The Japan Aerospace and Exploration Agency (JAXA) will be making another trip to an asteroid with the help of the German Aerospace Center (DLR) and its MASCOT lander. The mission follows up Japan's first attempt at studying asteroids with the original Hayabusa probe which, according to New Scientist, was unfortunately hit with a number of technical issues during its travels. When it launches in 2014, the Hayabusa-2 mission will be tasked with the same goal — collecting samples and acquiring measurements from the asteroid's surface — but will do so using the German-built Mobile Asteroid Surface Scout.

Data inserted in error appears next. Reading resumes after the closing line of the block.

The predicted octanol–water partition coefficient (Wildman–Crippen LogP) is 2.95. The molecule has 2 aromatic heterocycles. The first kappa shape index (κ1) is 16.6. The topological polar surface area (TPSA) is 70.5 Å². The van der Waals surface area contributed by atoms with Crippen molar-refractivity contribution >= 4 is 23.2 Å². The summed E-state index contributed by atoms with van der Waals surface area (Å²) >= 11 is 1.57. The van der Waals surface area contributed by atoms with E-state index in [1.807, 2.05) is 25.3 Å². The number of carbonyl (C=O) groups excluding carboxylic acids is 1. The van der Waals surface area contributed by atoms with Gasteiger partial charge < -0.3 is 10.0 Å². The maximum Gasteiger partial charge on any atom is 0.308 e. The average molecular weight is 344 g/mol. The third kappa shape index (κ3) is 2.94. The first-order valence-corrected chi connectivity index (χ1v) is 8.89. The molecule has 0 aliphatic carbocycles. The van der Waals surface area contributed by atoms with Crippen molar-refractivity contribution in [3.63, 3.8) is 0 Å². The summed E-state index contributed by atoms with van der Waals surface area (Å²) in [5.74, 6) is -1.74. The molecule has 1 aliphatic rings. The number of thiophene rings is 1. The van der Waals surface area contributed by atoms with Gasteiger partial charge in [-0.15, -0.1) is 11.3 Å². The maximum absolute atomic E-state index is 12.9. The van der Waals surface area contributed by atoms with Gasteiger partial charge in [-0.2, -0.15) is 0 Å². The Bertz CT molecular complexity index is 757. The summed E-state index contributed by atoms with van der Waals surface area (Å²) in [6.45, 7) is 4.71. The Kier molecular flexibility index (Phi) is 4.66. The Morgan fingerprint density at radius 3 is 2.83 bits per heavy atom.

To maneuver around the rocky terrain, the 22-pound, beer case-sized MASCOT has been equipped with a mechanism that allows it to physically hop between study sites instead of rolling. The Hayabusa-2 spacecraft will also acquire samples while remaining above the surface by shooting impactor missles at the asteroid and collecting the kicked up particles by way of a suction nozzle. After a 100 yard free-fall from the Hayabusa-2 spacecraft, MASCOT will spend two asteroid days (16 hours) on the surface when it lands in 2018.